Hoffman records save No. 476

Hoffman records save No. 476

SAN DIEGO -- Trevor Hoffman has been around long enough to know the best way to overcome a bad night -- bounce right back with a good one.

Sometimes, even though it is not, it looks as easy as 1-2-3.

After surrendering homers on successive pitches to the Dodgers in one of the more nightmarish performances of his career on Monday night, Hoffman, in his words, "got back on his horse" on Tuesday night at PETCO Park and rode off with his 40th save of 2006 and No. 476 of his career in a 5-2 victory over the Diamondbacks.

"I know what we're getting at," he said, in reference to Lee Smith's all-time record 478 saves, "but our focus is on winning ballgames to get to the postseason."

Hoffman followed starter Clay Hensley and relievers Alan Embree and Scott Linebrink to the mound, responding to the familiar cheers surrounding "Hells Bells" to retire all three hitters he faced, including one strikeout.

He found better spots for his deliveries than the ones that Russell Martin and Marlon Anderson took advantage of to dispatch into the Dodger Stadium bleachers.

"You always learn from every outing," Hoffman said, and the lessons from his fifth blown save of the season involved having a short memory and throwing pitches down and on the corners.

"Balls up and out over the plate can get hit pretty hard," he said, grinning. "It's important to put the ball in a good position -- where the defense can go get it."

Hoffman already was the record holder with most seasons with 40 or more saves, and he extended it to eight.

"Any ballplayer will tell you they strive to be consistent," he said. "I've been blessed to have great support over the years from the guys in the bullpen with me. That, and staying injury-free, those are the things you need to get something like that done."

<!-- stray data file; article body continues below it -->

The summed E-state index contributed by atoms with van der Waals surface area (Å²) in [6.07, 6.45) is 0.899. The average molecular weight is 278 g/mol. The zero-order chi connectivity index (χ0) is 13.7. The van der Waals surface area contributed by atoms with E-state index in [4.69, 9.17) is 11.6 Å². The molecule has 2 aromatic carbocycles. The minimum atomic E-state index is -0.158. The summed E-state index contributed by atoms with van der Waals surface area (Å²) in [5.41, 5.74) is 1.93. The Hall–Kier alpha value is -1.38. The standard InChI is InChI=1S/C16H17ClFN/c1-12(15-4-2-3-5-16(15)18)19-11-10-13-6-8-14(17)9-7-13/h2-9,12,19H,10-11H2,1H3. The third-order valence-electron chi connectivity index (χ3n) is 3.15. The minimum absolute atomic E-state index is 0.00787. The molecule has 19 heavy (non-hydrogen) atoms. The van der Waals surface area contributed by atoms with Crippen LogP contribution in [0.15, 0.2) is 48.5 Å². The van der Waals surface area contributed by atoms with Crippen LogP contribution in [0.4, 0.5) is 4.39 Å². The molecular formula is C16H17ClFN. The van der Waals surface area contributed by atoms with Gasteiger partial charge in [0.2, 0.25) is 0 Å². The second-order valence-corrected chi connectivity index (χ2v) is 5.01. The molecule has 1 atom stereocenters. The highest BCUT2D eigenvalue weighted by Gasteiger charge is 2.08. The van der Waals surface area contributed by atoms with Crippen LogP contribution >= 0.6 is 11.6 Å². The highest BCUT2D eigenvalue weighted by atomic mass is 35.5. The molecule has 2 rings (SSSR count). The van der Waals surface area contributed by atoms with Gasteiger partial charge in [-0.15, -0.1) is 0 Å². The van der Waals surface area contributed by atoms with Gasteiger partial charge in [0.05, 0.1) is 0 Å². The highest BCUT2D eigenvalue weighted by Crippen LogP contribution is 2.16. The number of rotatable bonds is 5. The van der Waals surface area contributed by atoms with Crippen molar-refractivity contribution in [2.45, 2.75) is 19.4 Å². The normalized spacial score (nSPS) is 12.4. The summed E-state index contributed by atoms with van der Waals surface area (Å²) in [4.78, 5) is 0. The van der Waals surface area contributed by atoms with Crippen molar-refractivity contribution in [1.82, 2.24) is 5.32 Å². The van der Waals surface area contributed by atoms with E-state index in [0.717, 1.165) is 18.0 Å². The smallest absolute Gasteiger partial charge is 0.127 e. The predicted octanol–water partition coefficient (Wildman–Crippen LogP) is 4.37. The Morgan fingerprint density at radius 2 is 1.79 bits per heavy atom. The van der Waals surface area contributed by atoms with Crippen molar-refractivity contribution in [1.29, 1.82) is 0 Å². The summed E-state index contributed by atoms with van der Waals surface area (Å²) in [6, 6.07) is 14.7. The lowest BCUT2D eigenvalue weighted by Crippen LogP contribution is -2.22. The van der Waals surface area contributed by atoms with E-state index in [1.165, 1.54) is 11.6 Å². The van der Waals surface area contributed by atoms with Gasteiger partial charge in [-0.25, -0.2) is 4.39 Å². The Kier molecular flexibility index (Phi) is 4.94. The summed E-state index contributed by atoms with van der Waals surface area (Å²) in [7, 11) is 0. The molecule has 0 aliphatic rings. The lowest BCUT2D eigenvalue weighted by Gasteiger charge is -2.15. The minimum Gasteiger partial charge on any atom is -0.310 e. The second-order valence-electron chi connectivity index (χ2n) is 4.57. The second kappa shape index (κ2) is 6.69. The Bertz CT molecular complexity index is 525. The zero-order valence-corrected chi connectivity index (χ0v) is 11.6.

As for the shoulder soreness that came up after his Monday night performance, Hoffman said he hoped this solid effort would dispel any notions that he's hurting.

"I felt good," he said, having pitched for the third time in three days. "Hopefully, going out and pitching tonight can eliminate some of the red flags. Concerns of being injured have subsided a little bit."

Hoffman understands that folks might overreact when he has an off night, and it was compounded when he did not come out and pitch the bottom of the 10th after the Padres had taken a 10-9 lead.

Manager Bruce Bochy didn't want to take any chances with Hoffman, who rarely goes beyond one inning. Rudy Seanez got the call, and Nomar Garciaparra's two-run homer won the game.

"You always want to go out and do whatever you can to help your team win," Hoffman said. "I wouldn't want the perception that I didn't want to go out and pitch for my club. That wasn't the case."

Hoffman has 476 career saves in 532 attempts, a percentage of .895 that is the highest among all pitchers with at least 190 save opportunities.

Bochy, who long ago ran out of superlatives with respect to Hoffman, had no doubt that his closer would come back strong and was eager to get him back on the mound.

"He located well, with good stuff," Bochy said. "That's why he's so good -- why he's had so much success. He's been able to put tough outings behind him."

Hoffman worked four straight games earlier in the season, right before the All-Star break, at Philadelphia and Washington. Bochy would prefer not to do it again but will wait and see what happens on Wednesday night.

In a pennant race, everything is day-to-day.

Lyle Spencer is a reporter for MLB.com. This story was not subject to the approval of Major League Baseball or its clubs.